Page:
Tuesday, November 25, 2008

Hunger No More

David Beckmann, president of the national hunger advocacy group, Bread for the World, is the keynote speaker at a January 27 & 28 conference in Raleigh. CUCC has long been a member of BFW and many of you have signed the annual Offering of Letters.
The conference includes

interfaith worship,


excellent workshops

which will give us opportunities to meet like-minded Wake Countians and learn about pieces of the puzzle to end hunger around the world.

For those of you with a passion to bring justice for those most harmed by climate change, note the breakout session on hunger and climate change to be led by Dr. William Chameided, Dean of the Nicholas School of the Environment at Duke University (Durham, NC).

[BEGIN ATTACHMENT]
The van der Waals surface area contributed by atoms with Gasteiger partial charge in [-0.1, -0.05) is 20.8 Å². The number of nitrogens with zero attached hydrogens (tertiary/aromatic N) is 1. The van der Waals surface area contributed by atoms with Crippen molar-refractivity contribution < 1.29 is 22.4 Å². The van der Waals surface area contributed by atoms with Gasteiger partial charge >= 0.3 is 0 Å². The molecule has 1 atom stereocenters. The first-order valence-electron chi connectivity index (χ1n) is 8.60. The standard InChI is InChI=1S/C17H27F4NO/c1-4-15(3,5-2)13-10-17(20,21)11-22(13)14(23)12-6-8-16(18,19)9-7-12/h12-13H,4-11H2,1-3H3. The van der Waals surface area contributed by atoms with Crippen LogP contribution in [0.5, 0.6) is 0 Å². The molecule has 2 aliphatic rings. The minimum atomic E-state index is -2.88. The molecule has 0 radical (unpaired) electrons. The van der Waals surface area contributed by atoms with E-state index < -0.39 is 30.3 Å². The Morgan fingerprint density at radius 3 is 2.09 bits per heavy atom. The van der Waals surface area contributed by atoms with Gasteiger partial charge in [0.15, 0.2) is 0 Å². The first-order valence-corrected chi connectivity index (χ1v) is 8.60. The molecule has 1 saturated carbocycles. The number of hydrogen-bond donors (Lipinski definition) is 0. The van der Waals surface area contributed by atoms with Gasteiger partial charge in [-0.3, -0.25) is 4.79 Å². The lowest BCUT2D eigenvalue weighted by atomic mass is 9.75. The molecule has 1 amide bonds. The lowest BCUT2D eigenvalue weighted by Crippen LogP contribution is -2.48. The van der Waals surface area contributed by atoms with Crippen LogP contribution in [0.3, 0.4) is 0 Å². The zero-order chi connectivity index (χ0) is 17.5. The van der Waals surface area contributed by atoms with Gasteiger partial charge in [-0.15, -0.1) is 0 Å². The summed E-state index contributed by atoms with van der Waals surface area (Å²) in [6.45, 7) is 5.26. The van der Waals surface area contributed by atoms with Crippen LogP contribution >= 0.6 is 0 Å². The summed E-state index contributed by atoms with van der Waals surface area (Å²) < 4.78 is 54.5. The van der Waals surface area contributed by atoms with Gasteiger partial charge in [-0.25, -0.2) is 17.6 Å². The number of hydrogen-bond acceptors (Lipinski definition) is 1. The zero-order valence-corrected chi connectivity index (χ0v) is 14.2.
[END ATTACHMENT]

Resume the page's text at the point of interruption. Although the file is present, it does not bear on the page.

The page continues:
The Social Justice Ministry hopes you will join us at Hunger No More. Register online. To carpool, contact Gary & Jane, Grady, or Cy & Carolyn.

Advent Schedule of Events

Have a yen to sing a Christmas carol? Want to try your hand at making Chrismons? Seeking to refresh your spirit through meditation or rehearing the story? These Advent Events might be what you seek.

If one of these dates or times is contrary to what you read in the bulletin, believe the bulletin!


The Forum Committee announces these interesting Forum programs for December:

Dec. 7 – Brad Thompson, "How NC turned Blue: Review of 2008 Elections"
Dec. 14 – Dr. Slater Newman, “The Universal Declaration of Human Rights : 1948 - 2008"
Dec. 21 – Christmas Stories, read by Maria Riemann